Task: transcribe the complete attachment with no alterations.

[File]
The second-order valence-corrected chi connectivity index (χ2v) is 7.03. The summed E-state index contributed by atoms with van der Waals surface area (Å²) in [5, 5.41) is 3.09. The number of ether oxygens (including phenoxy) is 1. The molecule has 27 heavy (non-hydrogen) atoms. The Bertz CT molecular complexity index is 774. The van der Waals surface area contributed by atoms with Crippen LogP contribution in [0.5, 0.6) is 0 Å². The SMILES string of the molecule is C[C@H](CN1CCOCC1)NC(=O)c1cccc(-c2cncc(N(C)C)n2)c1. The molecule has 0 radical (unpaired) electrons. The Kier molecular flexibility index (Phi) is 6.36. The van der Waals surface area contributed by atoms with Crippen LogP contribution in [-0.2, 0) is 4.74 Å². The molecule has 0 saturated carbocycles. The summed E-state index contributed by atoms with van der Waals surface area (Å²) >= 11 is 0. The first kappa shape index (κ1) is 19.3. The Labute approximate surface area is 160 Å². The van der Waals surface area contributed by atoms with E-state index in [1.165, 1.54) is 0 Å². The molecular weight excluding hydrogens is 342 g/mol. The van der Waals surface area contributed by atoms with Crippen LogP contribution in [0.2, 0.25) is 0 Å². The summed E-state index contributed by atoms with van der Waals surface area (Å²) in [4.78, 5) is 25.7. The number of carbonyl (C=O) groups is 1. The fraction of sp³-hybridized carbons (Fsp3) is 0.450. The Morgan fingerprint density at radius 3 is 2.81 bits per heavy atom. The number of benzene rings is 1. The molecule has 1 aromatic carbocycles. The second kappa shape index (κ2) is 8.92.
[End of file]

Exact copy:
The second-order valence-corrected chi connectivity index (χ2v) is 7.03. The summed E-state index contributed by atoms with van der Waals surface area (Å²) in [5, 5.41) is 3.09. The number of ether oxygens (including phenoxy) is 1. The molecule has 27 heavy (non-hydrogen) atoms. The Bertz CT molecular complexity index is 774. The van der Waals surface area contributed by atoms with Crippen LogP contribution in [0.5, 0.6) is 0 Å². The SMILES string of the molecule is C[C@H](CN1CCOCC1)NC(=O)c1cccc(-c2cncc(N(C)C)n2)c1. The molecule has 0 radical (unpaired) electrons. The Kier molecular flexibility index (Phi) is 6.36. The van der Waals surface area contributed by atoms with Crippen LogP contribution in [-0.2, 0) is 4.74 Å². The molecule has 0 saturated carbocycles. The summed E-state index contributed by atoms with van der Waals surface area (Å²) >= 11 is 0. The first kappa shape index (κ1) is 19.3. The Labute approximate surface area is 160 Å². The van der Waals surface area contributed by atoms with E-state index in [1.165, 1.54) is 0 Å². The molecular weight excluding hydrogens is 342 g/mol. The van der Waals surface area contributed by atoms with Crippen LogP contribution in [0.2, 0.25) is 0 Å². The summed E-state index contributed by atoms with van der Waals surface area (Å²) in [4.78, 5) is 25.7. The number of carbonyl (C=O) groups is 1. The fraction of sp³-hybridized carbons (Fsp3) is 0.450. The Morgan fingerprint density at radius 3 is 2.81 bits per heavy atom. The number of benzene rings is 1. The molecule has 1 aromatic carbocycles. The second kappa shape index (κ2) is 8.92.